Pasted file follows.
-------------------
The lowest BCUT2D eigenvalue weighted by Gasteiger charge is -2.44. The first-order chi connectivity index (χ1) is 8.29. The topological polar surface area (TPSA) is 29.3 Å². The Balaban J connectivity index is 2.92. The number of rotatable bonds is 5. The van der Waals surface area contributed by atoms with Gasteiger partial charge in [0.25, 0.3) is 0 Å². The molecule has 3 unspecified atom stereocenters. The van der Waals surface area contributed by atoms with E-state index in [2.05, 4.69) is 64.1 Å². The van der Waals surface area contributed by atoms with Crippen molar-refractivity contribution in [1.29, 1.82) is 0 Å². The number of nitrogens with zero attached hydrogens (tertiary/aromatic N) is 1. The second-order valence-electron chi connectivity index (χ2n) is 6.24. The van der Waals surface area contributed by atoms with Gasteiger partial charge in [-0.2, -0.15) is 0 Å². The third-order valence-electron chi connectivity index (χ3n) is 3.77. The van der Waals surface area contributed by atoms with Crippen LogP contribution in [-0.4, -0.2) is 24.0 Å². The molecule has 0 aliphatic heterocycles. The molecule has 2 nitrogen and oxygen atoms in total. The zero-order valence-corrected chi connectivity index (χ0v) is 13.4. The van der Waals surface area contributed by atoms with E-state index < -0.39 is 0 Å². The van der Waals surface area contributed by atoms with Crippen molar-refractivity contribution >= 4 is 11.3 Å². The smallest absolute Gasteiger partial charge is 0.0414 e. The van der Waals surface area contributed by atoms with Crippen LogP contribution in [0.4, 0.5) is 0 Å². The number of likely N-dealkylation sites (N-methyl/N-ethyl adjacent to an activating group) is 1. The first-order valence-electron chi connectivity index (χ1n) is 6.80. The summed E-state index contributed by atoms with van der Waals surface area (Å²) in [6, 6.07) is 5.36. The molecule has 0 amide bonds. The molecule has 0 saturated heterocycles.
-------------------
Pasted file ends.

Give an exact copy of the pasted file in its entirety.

The lowest BCUT2D eigenvalue weighted by Gasteiger charge is -2.44. The first-order chi connectivity index (χ1) is 8.29. The topological polar surface area (TPSA) is 29.3 Å². The Balaban J connectivity index is 2.92. The number of rotatable bonds is 5. The van der Waals surface area contributed by atoms with Gasteiger partial charge in [0.25, 0.3) is 0 Å². The molecule has 3 unspecified atom stereocenters. The van der Waals surface area contributed by atoms with E-state index in [2.05, 4.69) is 64.1 Å². The van der Waals surface area contributed by atoms with Crippen molar-refractivity contribution in [1.29, 1.82) is 0 Å². The number of nitrogens with zero attached hydrogens (tertiary/aromatic N) is 1. The second-order valence-electron chi connectivity index (χ2n) is 6.24. The van der Waals surface area contributed by atoms with Gasteiger partial charge in [-0.2, -0.15) is 0 Å². The third-order valence-electron chi connectivity index (χ3n) is 3.77. The van der Waals surface area contributed by atoms with Crippen LogP contribution in [-0.4, -0.2) is 24.0 Å². The molecule has 0 aliphatic heterocycles. The molecule has 2 nitrogen and oxygen atoms in total. The zero-order valence-corrected chi connectivity index (χ0v) is 13.4. The van der Waals surface area contributed by atoms with E-state index < -0.39 is 0 Å². The van der Waals surface area contributed by atoms with Crippen molar-refractivity contribution >= 4 is 11.3 Å². The smallest absolute Gasteiger partial charge is 0.0414 e. The van der Waals surface area contributed by atoms with Crippen LogP contribution in [0.4, 0.5) is 0 Å². The number of likely N-dealkylation sites (N-methyl/N-ethyl adjacent to an activating group) is 1. The first-order valence-electron chi connectivity index (χ1n) is 6.80. The summed E-state index contributed by atoms with van der Waals surface area (Å²) in [6, 6.07) is 5.36. The molecule has 0 amide bonds. The molecule has 0 saturated heterocycles.